The Spice Must Flow

IMG_2725This past week was pretty special here in the 360 WoodWorking offices and shop: We hosted our first hands-on class. The students built spice boxes this week. And, oh, what spice boxes they made.

Like every class I’ve been involved with, at the beginning of the week, there’s no telling where it will go. As an instructor I paint a general roadmap of where I’d like to see it go – the class begins and everyone hopes for the best. I was pleasantly surprised at how the week went.

Teaching classes, and offering them to the woodworking public at large, can be something like craps. You put your money on the table, roll the dice and hope for the best (aka, pray). You just never know if the people that signed up have the skills necessary to accomplish anything, let alone the project. Nor do you know what they expect of the class until it’s half over. Most of the time people have a pretty good idea where they fall skill-wise, but you just never know.

SB3Fortunately, for 360 WoodWorking, this group underestimated their abilities and they all came with a tremendous attitude – more concerned with learning new skills than completing a project. Don’t get me wrong, everyone loves to get a project completed when they go to a class, but something as complex as a spice box is a pretty tough job for five days in a new environment working beside people with whom you’ve never worked. This class, however, got along extremely well (almost too well, in fact) and were very productive.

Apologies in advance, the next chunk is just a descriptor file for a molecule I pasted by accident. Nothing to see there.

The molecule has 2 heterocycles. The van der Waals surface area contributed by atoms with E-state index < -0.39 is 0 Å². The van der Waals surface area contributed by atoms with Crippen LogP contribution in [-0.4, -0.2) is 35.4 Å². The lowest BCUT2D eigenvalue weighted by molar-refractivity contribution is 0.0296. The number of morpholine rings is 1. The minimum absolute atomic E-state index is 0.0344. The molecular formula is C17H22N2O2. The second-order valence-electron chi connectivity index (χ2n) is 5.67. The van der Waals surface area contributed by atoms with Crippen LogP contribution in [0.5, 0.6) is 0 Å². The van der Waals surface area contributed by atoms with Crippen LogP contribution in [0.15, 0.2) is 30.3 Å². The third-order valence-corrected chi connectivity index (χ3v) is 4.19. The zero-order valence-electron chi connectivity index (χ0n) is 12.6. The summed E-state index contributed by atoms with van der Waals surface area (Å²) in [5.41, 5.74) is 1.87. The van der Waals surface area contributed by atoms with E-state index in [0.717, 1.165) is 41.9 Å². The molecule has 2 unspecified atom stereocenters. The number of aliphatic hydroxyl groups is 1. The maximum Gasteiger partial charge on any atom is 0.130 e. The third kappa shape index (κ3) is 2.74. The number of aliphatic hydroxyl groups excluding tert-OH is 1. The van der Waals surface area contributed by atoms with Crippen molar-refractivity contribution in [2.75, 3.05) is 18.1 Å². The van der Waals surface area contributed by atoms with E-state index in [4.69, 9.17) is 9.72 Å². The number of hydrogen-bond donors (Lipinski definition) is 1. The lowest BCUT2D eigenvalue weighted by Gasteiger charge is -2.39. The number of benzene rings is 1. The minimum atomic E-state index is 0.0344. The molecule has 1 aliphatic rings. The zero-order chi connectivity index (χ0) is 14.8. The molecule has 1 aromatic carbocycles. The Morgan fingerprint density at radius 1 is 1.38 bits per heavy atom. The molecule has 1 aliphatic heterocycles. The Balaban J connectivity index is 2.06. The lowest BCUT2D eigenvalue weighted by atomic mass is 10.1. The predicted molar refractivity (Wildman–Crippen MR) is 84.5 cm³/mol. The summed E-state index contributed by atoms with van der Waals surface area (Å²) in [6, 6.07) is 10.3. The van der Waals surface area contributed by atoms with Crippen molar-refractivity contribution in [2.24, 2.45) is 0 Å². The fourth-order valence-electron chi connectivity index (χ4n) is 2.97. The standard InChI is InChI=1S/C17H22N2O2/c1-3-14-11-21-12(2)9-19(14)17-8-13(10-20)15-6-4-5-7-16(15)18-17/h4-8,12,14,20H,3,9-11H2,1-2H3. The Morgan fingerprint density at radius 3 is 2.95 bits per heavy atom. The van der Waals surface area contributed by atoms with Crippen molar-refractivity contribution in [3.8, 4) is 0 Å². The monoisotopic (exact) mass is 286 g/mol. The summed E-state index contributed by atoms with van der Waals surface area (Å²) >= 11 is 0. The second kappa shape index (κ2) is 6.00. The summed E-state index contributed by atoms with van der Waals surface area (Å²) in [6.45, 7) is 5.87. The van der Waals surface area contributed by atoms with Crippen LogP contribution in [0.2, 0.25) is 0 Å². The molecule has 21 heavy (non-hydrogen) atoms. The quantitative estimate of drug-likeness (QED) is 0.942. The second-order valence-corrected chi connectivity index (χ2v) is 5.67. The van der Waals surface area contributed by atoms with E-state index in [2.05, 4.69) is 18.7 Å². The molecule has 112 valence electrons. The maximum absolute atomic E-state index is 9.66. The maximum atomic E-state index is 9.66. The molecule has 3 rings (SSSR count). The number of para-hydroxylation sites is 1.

As Glen Huey pointed out in his posts from earlier in the week (here and here), not only were they productive, their work was top-notch. It’s amazing, and humbling, to see people achieve such great results in so short a period of time. That, to me, is the single greatest benefit to taking a hands-on class; you get to compress the experience curve. By working with someone who has a ton of experience, you can cut out all the trial and error.

You also don’t have to worry about the “hunt-and-peck” factor – where you don’t know how to do something, search all your available resources, give a method a try, find it didn’t quite work as advertised, rinse, wash and repeat. Hands-on classes cut through the nonsense. If you want to be a better woodworker, and haven’t invested in a hands-on class, you’re missing out on the fun, the camaraderie and the chance to take your skills to a new level in far less time than you ever imagined. Keep an eye on our “Hands-on Classes” page over the next couple of weeks for additions to our current offerings.

— Chuck Bender




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